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Children playing with a colourful homemade set of skittles.

The Best Toys that Every Child Must Have


Less is more, according to David Elkind. Elkind is a child development expert and author of the book, The Power of Play. He explains that children’s playthings have become more automated, made more of plastic and focuses on amusement rather than for imaginative inspiration. As parents, do you find yourself struggling in figuring out if the toys you are giving your children are what they really need or they are simply what they just want?

According to research, the best toys are the ones that are natural, unstructured and open-ended. Because young children learn best through hands-on experiences, these play materials or toys are not only inexpensive but they can easily be found anywhere. Most importantly, they develop your child’s well-being by enriching his or her imagination and creativity.

The best toys that every child should have are the following:


Sand play is not only relaxing but as children explores with it, they learn science concepts, build their fine motor skills (pour sand through a container, use a funnel), discover math concepts (volume, measurement), develop language skills (learn new words: funnel, shallow), and develop social skills (take turns using a shovel, work with a friend in the sand area).


Through blocks, children are able to develop their eye-hand coordination and develop their motor coordination by reaching, carrying and stacking these blocks. They are able to understand the concepts of: balance, weight, measurement and develop skills in sorting, classifying and predicting. Also, children feel a sense of accomplishment and develops patience and the value of sharing as they play with their peers.


Clay is a great sensory material for children. As it provides that tactile appeal, it enables children to develop their fine motor skills through molding, stretching, rolling, squeezing and flattening of the clay. It promotes creativity as well as develops a child’s language skills (narrates about what he is creating) and social skills as she plays with others.

Loose Parts (boards, crates, blankets, boxes, old grocery items)

Children learn to become more imaginative when left with loose parts. They are able to create stories and do make-believe play using these materials.

Arts & Crafts Materials (paint, different types of paper)

Art activities develops physical growth (children color, draw, paint, scribble) and foster both motor and hand-eye coordination. It also teaches children to follow rules in keeping their work space clean, putting back things when finished working and they learn to share with others, too. It also develops emotional growth as children express their feelings through art.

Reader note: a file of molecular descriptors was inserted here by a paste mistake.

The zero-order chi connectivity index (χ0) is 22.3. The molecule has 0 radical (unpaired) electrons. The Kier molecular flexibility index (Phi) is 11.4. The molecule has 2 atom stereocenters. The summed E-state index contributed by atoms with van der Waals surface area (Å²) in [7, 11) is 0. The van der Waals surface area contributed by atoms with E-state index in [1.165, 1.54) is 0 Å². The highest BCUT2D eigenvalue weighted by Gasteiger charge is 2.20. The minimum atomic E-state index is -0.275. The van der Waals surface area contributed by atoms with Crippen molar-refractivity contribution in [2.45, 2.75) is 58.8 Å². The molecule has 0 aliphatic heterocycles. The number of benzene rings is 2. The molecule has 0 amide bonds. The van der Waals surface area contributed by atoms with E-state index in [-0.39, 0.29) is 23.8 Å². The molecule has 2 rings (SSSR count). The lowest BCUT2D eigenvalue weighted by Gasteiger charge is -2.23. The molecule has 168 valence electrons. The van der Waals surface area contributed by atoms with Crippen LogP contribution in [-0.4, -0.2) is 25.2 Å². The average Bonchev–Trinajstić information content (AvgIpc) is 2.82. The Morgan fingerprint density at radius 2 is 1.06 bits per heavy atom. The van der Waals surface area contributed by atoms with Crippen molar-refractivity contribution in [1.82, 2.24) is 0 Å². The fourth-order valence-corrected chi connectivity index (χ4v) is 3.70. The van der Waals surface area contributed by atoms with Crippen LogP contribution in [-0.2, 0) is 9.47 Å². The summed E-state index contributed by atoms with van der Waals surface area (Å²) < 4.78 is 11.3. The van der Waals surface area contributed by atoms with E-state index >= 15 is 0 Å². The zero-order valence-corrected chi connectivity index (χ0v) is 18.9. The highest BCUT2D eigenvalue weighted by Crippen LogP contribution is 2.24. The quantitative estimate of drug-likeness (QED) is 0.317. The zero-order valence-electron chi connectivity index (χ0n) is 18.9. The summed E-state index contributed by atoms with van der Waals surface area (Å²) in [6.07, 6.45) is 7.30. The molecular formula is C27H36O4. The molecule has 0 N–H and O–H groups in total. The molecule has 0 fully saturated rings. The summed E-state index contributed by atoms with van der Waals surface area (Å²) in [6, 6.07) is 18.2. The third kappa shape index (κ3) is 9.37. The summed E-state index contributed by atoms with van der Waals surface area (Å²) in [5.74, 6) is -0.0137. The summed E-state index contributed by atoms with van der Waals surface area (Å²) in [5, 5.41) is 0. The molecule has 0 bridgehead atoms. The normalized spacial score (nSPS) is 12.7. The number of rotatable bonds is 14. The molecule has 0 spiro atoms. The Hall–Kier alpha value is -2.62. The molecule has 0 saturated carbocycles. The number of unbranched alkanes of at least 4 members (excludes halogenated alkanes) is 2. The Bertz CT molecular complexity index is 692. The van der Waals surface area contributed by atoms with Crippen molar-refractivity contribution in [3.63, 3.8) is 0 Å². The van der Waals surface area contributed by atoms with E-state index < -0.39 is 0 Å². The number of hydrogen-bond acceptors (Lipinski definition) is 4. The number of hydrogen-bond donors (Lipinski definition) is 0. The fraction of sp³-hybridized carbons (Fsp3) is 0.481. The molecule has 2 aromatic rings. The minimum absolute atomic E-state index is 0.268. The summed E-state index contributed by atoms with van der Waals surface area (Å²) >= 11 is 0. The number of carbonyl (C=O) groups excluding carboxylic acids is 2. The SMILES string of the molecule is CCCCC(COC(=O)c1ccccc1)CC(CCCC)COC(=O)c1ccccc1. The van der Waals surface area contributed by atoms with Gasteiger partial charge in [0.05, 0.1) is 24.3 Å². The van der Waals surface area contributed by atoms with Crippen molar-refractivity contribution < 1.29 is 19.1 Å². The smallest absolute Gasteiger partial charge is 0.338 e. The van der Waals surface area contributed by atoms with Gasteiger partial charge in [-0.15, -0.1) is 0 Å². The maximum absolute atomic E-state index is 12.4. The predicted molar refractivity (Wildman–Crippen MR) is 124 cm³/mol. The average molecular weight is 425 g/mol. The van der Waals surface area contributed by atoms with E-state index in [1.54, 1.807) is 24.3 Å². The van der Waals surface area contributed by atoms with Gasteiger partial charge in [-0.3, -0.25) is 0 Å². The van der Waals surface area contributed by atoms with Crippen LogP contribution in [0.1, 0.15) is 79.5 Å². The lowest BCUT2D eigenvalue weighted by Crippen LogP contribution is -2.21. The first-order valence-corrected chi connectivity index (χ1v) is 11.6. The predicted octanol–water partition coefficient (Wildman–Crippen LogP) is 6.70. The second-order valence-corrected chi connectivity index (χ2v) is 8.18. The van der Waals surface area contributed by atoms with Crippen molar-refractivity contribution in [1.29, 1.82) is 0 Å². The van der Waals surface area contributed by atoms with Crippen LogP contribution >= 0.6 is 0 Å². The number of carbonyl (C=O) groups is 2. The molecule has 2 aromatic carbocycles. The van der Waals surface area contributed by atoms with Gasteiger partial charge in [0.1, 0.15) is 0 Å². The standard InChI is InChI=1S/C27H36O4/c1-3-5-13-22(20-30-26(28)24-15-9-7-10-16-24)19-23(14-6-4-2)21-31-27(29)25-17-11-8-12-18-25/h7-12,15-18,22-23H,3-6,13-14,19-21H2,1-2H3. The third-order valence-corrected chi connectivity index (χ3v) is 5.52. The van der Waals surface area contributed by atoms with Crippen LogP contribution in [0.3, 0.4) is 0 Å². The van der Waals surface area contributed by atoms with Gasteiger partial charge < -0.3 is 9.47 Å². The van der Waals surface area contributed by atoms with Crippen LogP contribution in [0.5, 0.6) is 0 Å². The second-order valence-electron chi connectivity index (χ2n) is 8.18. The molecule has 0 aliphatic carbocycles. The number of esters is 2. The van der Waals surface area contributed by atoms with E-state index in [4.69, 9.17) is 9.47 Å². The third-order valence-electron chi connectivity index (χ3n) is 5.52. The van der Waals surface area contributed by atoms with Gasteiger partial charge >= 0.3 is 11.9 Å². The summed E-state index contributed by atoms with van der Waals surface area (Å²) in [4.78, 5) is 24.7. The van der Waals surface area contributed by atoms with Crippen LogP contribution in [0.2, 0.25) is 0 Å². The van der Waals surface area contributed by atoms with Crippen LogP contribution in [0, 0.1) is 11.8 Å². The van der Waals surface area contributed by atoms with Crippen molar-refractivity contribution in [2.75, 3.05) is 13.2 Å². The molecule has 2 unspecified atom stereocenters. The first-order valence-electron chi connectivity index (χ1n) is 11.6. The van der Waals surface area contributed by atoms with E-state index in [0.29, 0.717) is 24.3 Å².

Natural elements (plants, garden)

Exposing children to nature contributes to their positive well-being. Research shows that when children spend time outdoors and experience nature, they develop focused attention and become less stressed.

My Personal Experience with the Best Toys

As both a teacher and a mom, I try my best to look for ways that I can incorporate these toys whenever I play with my daughter and with my nephews. Recently, we tried this fun arts and crafts activity, the SLIME.

The Slime Activity encourages children to explore with their bare hands the texture of the slime, and predict what will happen when one ingredient is combined with another. My nephews loved how they experience “magic” whenever they see how the slime changes its color and its size. They enjoyed touching it and stretching it. They didn’t mind that their clothes were getting dirty at all, they just kept on laughing as they felt the slime with their hands.  J

Moms, I encourage you to make an inventory of your child’s toys. Start investing in those materials that will really do good to your child.   Remember that toys should encourage children to imagine, to move, to invent, to explore and to problem solve.

So Sige Moms, what are you waiting for? Let your child play with the best toys with no costs at all!

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Herr, Judy. (1998). Working with Young Children. Illinois: The Goodheart-Willcox Company, Inc.